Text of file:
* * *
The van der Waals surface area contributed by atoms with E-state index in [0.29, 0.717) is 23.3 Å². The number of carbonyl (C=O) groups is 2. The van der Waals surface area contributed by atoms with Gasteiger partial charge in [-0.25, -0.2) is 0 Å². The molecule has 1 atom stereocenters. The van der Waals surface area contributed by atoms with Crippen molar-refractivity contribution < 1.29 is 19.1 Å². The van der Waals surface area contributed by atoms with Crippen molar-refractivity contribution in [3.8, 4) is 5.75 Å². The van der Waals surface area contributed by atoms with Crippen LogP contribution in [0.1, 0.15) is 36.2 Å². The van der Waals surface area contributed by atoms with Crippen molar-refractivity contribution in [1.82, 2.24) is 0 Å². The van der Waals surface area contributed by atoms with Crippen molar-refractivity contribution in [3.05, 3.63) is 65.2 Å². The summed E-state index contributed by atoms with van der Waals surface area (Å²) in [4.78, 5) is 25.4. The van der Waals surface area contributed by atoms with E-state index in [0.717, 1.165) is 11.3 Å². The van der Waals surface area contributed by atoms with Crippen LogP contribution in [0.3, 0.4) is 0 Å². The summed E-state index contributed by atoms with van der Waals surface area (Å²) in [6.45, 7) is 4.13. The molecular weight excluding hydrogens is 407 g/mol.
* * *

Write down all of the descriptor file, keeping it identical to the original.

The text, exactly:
The van der Waals surface area contributed by atoms with E-state index in [0.29, 0.717) is 23.3 Å². The number of carbonyl (C=O) groups is 2. The van der Waals surface area contributed by atoms with Gasteiger partial charge in [-0.25, -0.2) is 0 Å². The molecule has 1 atom stereocenters. The van der Waals surface area contributed by atoms with Crippen molar-refractivity contribution < 1.29 is 19.1 Å². The van der Waals surface area contributed by atoms with Crippen molar-refractivity contribution in [3.8, 4) is 5.75 Å². The van der Waals surface area contributed by atoms with Crippen LogP contribution in [0.1, 0.15) is 36.2 Å². The van der Waals surface area contributed by atoms with Crippen molar-refractivity contribution in [1.82, 2.24) is 0 Å². The van der Waals surface area contributed by atoms with Crippen molar-refractivity contribution in [3.05, 3.63) is 65.2 Å². The summed E-state index contributed by atoms with van der Waals surface area (Å²) in [4.78, 5) is 25.4. The van der Waals surface area contributed by atoms with E-state index in [0.717, 1.165) is 11.3 Å². The van der Waals surface area contributed by atoms with Crippen LogP contribution in [0.3, 0.4) is 0 Å². The summed E-state index contributed by atoms with van der Waals surface area (Å²) in [6.45, 7) is 4.13. The molecular weight excluding hydrogens is 407 g/mol.